Friday, July 26, 2013

A technology business incubator in Hartsville? Most Certainly is our reply!







Why Hartsville?  That is an interesting question. One answer is because we have some leaders with a vision to point out that Hartsville would be an excellent location for such a venture to see how a smaller, more rural area might foster business innovation. Another answer is that the vision had support from others who believe it is important to "try new new things" that have a good chance of being the next major successful initiative. The list of people speaking at the Ribbon Cutting showed some of the talent behind the philosophy. Senator Gerald Malloy laid down the challenge of "the next step."  Speaker Pro Tem Jay Lucas highlighted the strength of cooperative efforts underlining the work of the city and the initial funders and founders of the program -- Duke Energy, The Byerly Foundation and Clemson University.  Mayor Pennington pointed out the importance of the City Council to go out on the limb to support such a new venture and he spoke of the efforts of city leaders to work toward maximum success as Hartsville serves as the regional hub of this initiative.

Cooperation, Collaboration, Cash, are all elements that a community does require to continue becoming an even better place.  Barbara Steadman, who serves as a member of the Foundation for a Better Hartsville, which took this project as one of its first has an interesting blog post on the effort.

Why Hartsivlle? Because Hartsville is a can-do, will do community that will put in the effort to make new things work. Ben Chastain, a 2010 graduate of Coker College, is the executive director and his energy will power the initial effort of idea searching and idea hatching. This is an exciting opportunity for all of us in this community and in the Pee Dee Region. Now, help make the next thing happen!! Share your thoughts with Ben Chastain and see if you are not ready for the next Genentec.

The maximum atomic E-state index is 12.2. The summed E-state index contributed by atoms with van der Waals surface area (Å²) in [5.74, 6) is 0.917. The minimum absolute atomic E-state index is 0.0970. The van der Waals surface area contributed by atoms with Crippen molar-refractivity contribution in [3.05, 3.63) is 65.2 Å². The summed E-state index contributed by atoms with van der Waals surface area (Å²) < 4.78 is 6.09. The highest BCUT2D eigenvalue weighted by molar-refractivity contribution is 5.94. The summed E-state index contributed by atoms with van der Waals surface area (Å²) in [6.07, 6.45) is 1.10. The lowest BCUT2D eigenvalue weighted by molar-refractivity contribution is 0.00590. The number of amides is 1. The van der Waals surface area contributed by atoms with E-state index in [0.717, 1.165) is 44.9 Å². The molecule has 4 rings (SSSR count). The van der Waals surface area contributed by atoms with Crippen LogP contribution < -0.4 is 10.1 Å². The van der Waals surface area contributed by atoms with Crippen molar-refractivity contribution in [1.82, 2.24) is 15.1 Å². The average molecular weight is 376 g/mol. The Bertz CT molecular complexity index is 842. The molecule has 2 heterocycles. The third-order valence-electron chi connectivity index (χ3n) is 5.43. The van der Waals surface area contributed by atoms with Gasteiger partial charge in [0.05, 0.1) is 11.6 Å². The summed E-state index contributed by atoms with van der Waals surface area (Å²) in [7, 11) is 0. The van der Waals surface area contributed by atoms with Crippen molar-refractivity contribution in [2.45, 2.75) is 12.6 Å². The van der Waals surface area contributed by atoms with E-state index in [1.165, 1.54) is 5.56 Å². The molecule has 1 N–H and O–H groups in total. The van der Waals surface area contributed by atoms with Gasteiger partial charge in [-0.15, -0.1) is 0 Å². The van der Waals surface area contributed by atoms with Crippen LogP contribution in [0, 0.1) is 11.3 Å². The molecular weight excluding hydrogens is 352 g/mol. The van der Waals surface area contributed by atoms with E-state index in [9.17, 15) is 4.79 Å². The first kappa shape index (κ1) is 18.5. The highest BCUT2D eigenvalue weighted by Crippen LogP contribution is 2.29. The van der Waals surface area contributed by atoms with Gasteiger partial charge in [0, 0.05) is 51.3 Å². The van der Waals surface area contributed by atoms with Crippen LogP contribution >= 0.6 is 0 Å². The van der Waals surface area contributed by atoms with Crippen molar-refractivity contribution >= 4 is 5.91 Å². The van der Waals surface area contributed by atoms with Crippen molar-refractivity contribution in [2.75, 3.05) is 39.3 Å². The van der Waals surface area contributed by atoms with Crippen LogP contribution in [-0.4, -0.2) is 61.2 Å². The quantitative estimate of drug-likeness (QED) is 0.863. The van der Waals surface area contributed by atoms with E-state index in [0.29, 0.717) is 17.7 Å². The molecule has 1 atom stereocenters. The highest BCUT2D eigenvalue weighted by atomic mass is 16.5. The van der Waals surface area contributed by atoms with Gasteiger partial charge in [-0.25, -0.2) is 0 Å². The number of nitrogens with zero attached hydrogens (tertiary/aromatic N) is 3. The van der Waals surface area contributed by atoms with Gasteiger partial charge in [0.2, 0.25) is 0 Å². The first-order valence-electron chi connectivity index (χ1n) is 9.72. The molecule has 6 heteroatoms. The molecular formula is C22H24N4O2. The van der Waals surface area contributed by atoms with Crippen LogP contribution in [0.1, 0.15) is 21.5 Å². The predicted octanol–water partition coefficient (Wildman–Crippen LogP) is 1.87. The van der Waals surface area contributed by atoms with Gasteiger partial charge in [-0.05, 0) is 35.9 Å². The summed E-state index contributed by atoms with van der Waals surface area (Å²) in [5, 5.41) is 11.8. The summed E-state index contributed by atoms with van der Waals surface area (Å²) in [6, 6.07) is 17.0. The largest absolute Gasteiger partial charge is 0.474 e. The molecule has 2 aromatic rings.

Friday, July 19, 2013

Byerly Foundation seeking grant-concept letters from now until September 16

As the executive director of The Byerly Foundation in Hartsville, SC, I wanted to ensure that I put the notice of the opening of the 2012/13 grant cycle on my blog. The Foundation only funds projects having direct impact on the greater Hartsville, S.C. area and with this mission we are striving for high impact.  Here is the news release that went out in early July:

July 1, 2013
Hartsville, S.C. -- The Byerly Foundation will be accepting grant-concept letters from now through September 16, 2013 for the 2013/2014 grant year.

The fundamental mission of The Byerly Foundation is to help the Hartsville, South Carolina area become one of the best places in the world in which to live. All of the grants approved by the Board must have a direct impact on the immediate Hartsville, SC, community. The Foundation has focused its grant making on education, economic development and quality of life projects.

Grant making process begins with Concept Letter

The Foundation's grant making process generally begins with a concept letter of one to three pages. The Foundation funds grants to non-profit 501(C)-3 organizations, schools, colleges, and government-sponsored community projects. Grant making for private foundations is regulated by the U. S. Tax Code. Persons with questions about eligibility should call the Foundation (383-2400).

Concept letters are requested because the Foundation Board desires to minimize the investment of time and resources for organizations to request grant funding. The Board does not require a fully developed grant request but does need certain specific information. The concept letter must include:
  • Name of organization and stated proof of eligibility